Religion Dispatches interviews Bron Taylor, author of the recent book Dark Green Religion: Nature Spirituality and the Planetary Future, who has high hopes for new earth-based forms of religion:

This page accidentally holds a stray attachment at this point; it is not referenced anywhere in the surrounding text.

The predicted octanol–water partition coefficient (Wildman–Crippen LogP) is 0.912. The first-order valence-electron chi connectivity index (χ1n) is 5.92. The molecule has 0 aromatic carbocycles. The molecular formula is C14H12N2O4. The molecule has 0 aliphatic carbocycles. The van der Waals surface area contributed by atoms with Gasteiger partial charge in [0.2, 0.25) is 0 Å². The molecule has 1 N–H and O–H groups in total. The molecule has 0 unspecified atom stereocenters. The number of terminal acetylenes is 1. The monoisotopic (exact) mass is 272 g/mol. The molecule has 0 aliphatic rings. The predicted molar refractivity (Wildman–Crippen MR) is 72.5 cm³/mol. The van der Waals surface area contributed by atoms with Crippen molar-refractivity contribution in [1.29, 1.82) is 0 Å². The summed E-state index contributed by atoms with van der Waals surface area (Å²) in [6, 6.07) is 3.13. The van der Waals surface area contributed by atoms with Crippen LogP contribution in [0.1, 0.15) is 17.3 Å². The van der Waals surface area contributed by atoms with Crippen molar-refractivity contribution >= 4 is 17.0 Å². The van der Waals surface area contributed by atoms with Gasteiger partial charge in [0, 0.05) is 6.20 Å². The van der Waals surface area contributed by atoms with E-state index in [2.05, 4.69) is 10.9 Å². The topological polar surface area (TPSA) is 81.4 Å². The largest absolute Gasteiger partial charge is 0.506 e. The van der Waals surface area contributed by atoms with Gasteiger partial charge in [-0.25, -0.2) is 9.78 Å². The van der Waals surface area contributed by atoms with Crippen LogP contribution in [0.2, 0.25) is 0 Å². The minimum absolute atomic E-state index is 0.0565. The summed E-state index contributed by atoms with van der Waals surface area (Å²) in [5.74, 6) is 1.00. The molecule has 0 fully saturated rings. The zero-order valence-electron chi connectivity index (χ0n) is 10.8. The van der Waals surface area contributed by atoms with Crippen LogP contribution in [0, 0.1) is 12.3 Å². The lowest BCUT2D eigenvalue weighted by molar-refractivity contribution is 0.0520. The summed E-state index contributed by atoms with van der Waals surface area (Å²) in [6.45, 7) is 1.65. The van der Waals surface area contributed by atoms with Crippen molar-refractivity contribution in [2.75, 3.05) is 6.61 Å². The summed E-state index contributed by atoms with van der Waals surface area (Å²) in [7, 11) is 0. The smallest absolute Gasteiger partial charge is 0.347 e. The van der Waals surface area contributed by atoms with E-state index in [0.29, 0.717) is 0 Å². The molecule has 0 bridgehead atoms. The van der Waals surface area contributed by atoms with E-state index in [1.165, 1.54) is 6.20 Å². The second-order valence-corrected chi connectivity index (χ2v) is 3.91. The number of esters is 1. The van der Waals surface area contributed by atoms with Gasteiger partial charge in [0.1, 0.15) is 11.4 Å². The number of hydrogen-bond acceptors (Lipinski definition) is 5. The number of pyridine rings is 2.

Religion and environmental ethics were transformed forever when on November 24, 1859, Charles Darwin’s On the Origin of Species was published. It shattered traditional religious explanations for the fecundity and diversity of the biosphere. Where this cognitive shift has been made, traditional religions with their beliefs in non-material divine beings are in decline. The desire for a spiritually meaningful understanding of the cosmos, however, did not wither away, and new forms of spirituality have been filling the cultural niches previously occupied by conventional religions. I argue that the forms I document in Dark Green Religion are much more likely to survive than longstanding religions, which involved beliefs in invisible, non-material beings. This is because most contemporary nature spiritualities are sensory (based on what we perceive with our senses, sometimes enhanced by clever gadgets), and thus sensible. They also tend to promote ecologically adaptive behaviors, which enhances the survival prospects of their carriers, and thus their own long-term survival prospects.

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